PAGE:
January 26, 2013
Harriet, You’ll Drive Me Wild
Illustrated by Marla Frazee
Here’s an interview I did on-line in 2000 about the writing of Harriet. I apologise for not remembering name of the interviewer or the magazine in question.
This book and several of your others are about a mother and her children (or child). Since this is for our Mother’s Day issue could you tell us what draws you to this relationship as an author?
The mother-child relationship is probably the most important relationship in anyone’s world since it sets in place patterns of thought and behaviour that will last all our lives. I try very hard through my books to write words that will help mothers (and fathers) relate lovingly to their children, so children will feel safe, loved, and valued, no matter who they are, or what circumstances they live in.
What does being a mother mean to you personally?
Being there and being very loving, without giving in to every whim. Mothers are children’s anchors in a turbulent world.
Could you tell us a little about your relationship with your own mother? Did she read a lot to you when you were little?
My mother claims to have read to me very little but when I remind her of favourite books from my childhood she says: “Oh, YES! I remember that!” Of course she read to me! My relationship with my mother is the same as it was when I was ten: I’m still trying to impress her and I’m 54 years old.It’s ridiculous. But we get on well and have lots of laughs together. She’s 85 and still swims in the sea on summer mornings.
What were some of your favorite books when you were young?
They’re Australian books, mainly about animals and plants. I guess they wouldn’t mean much to an American audience.
The message in Harriet, You’ll Drive Me Wild! seems to be as important to mothers as it is to their children. What inspired you to write it?
I try to be a good mother but hey, sometimes it just doesn’t work. I hear myself being kind and sensible and rational and sweet and understanding and think: ‘Wow, you really are a brilliant mother.’ Then something will happen and within seconds I’ve totally lost it and find I’m yelling my head off. I think it’s honest to yell. It clears the air. No one is perfect all the time: neither parents nor children.
What do you think is important to focus on when creating books for the very, very young?
I think books for the very young need to be short; they need to have either a bouncy rhythm, or a rhyme, or lots of repetition, or a combination of all three. If it’s an actual story with a beginning, middle and end, then there needs to be real trouble in it, which affects the child and which the child can relate to. And everyone needs to live happily ever after.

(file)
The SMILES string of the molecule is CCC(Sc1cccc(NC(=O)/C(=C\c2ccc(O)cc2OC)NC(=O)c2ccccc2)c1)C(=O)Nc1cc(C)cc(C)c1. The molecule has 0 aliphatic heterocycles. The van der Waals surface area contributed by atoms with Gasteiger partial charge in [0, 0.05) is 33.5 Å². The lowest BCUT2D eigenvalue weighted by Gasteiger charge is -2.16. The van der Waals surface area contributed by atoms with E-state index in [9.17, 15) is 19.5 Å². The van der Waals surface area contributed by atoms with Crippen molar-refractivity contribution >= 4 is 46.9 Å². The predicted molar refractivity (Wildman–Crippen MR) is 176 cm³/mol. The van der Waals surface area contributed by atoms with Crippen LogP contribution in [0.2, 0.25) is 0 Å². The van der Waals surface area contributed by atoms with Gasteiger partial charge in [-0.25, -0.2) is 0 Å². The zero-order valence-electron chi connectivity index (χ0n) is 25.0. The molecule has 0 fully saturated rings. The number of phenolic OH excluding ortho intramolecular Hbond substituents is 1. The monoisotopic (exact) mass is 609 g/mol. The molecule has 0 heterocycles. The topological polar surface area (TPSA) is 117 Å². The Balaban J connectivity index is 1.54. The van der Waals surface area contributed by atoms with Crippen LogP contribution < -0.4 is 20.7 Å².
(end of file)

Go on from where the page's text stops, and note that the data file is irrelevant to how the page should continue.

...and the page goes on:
Your books are always great “before bed” reading. Could you talk about the importance of parents’ reading to their small children?
Well, sure I could but that would take 60,000 words! I’m writing a book for parents on that very subject right now. It’s frightening how harmful it is to kids’ futures not to read aloud at least three books a day, every day, from birth until the children start school. And then as often as possible after that. I can’t stress enough the gains that children make when they are read aloud to: for a start they love their parents even more than usual, because the read-aloud session is such a warm and loving, funny and delicious experience for everyone involved.
Animals are often the central characters of your books. Could you talk about why that is
I’m not sure. I guess my best answer is: why not?
How did growing up in Zimbabwe shape who you are today? Do you think it influences your writing?
Growing up in Africa taught me one of the great lessons in life: that all human beings are the same. We all have the same potential, the sameweaknesses, the same brains, the same hearts and the same ability to laugh and cry. This belief comes out most strongly in my book Whoever You Are.
Could you tell us the story of how you entered the world of children’s publishing?
I was a mature-age college student taking a course in children’s literature and our first assignment was to write a children’s book. I wrote a story that my professor loved, but it was rejected by nine publishers over five years. The tenth publisher took it and made some editorial suggestions. I re-wrote it and called it Possum Magic. It has gone on to become the best selling children’s book in Australia’s history. Amazing. I can’t believe this fairy story happened to ME. Hurrah!